The reform government asked each agency those two vital questions: What are you doing? And what should you be doing? Then it told each agency to eliminate what it should not be doing. Reforms reduced the number of government employees with the department of transportation from 5,600 to 53. The number of parasitic employees with the forest service was slashed to 17 from 17,000. McTigue, himself, used to be the Minister of Works. He ended up being the only employee when the process was applied to its 28,000 employees. As McTigue says, most of what that department did was construction and engineering, and there were plenty of people who could do that, without government involvement.

Did New Zealand's new flexing of freedom's muscle kill all those jobs? No. Government just stopped taxing producers to transfer to those employees. The need for those jobs still existed, and private companies happily employed those skills. Freedom allowed those workers to earn three times as much, and be 60 percent more productive.

Reform freed up the things government was doing that had no reason for being done by government. New Zealand's wave of freedom sold off telecommunications, airlines, irrigation schemes, computing services, government printing offices, insurance companies, banks, securities, mortgages, railways, bus services, hotels, shipping lines, agricultural advisory services, and more. Productivity rose; costs dropped.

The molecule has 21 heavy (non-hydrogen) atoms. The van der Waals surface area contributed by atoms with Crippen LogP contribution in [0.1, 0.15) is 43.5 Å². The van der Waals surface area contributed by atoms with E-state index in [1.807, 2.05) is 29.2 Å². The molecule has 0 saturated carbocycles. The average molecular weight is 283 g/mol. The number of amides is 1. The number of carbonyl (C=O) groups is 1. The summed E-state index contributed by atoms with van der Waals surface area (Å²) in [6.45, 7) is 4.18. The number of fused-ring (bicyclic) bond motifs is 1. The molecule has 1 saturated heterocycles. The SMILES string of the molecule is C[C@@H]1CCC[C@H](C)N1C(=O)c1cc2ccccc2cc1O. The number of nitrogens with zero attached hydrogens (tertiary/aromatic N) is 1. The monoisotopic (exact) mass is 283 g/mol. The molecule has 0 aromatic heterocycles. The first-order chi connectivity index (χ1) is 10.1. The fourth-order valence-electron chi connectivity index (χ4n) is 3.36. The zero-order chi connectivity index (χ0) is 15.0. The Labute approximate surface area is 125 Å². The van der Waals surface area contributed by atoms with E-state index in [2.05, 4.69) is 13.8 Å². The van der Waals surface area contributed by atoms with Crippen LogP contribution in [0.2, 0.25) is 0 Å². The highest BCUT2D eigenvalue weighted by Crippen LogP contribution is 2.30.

The government roll-back determined that other agencies should be run as profit-making and tax-paying enterprises by government. Reforms made the air traffic control system into a stand-alone company, gave it instructions that it had to make an acceptable rate of return and pay taxes, and told it that it could not get any investment capital from its owner (the government). The accountability reformers did the same thing with about 35 agencies - agencies which had cost producers about one billion dollars per year, now, instead, produced about one billion dollars per year in revenue and taxes.

The institution of high levels of transparency and significant consequences for bad decisions had the following results: the size of government was reduced by 66% measured by the number of employees; the government's share of GDP dropped to 27 from 44 percent; surpluses were produced; the surpluses were used to pay off debt; the debt dropped to 17 from 63 percent of GDP; the remainder of the surplus each year was used for tax relief; the income tax rate was reduced by half, and incidental taxes were eliminated.